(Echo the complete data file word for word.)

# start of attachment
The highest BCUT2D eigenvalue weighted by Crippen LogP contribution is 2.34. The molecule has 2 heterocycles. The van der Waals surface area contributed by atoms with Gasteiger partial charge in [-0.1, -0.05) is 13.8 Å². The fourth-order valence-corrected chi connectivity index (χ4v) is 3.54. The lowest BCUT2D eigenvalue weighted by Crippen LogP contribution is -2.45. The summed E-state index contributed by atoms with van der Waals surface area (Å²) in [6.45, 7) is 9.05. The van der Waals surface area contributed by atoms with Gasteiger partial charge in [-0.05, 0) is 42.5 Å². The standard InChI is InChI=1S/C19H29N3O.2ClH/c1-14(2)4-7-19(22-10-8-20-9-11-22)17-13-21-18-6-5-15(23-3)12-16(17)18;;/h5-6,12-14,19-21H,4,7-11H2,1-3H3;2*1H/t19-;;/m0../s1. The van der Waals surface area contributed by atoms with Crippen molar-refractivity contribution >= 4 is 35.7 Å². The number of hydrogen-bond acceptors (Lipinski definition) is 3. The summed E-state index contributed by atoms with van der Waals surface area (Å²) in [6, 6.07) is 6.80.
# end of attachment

The highest BCUT2D eigenvalue weighted by Crippen LogP contribution is 2.34. The molecule has 2 heterocycles. The van der Waals surface area contributed by atoms with Gasteiger partial charge in [-0.1, -0.05) is 13.8 Å². The fourth-order valence-corrected chi connectivity index (χ4v) is 3.54. The lowest BCUT2D eigenvalue weighted by Crippen LogP contribution is -2.45. The summed E-state index contributed by atoms with van der Waals surface area (Å²) in [6.45, 7) is 9.05. The van der Waals surface area contributed by atoms with Gasteiger partial charge in [-0.05, 0) is 42.5 Å². The standard InChI is InChI=1S/C19H29N3O.2ClH/c1-14(2)4-7-19(22-10-8-20-9-11-22)17-13-21-18-6-5-15(23-3)12-16(17)18;;/h5-6,12-14,19-21H,4,7-11H2,1-3H3;2*1H/t19-;;/m0../s1. The van der Waals surface area contributed by atoms with Crippen molar-refractivity contribution >= 4 is 35.7 Å². The number of hydrogen-bond acceptors (Lipinski definition) is 3. The summed E-state index contributed by atoms with van der Waals surface area (Å²) in [6, 6.07) is 6.80.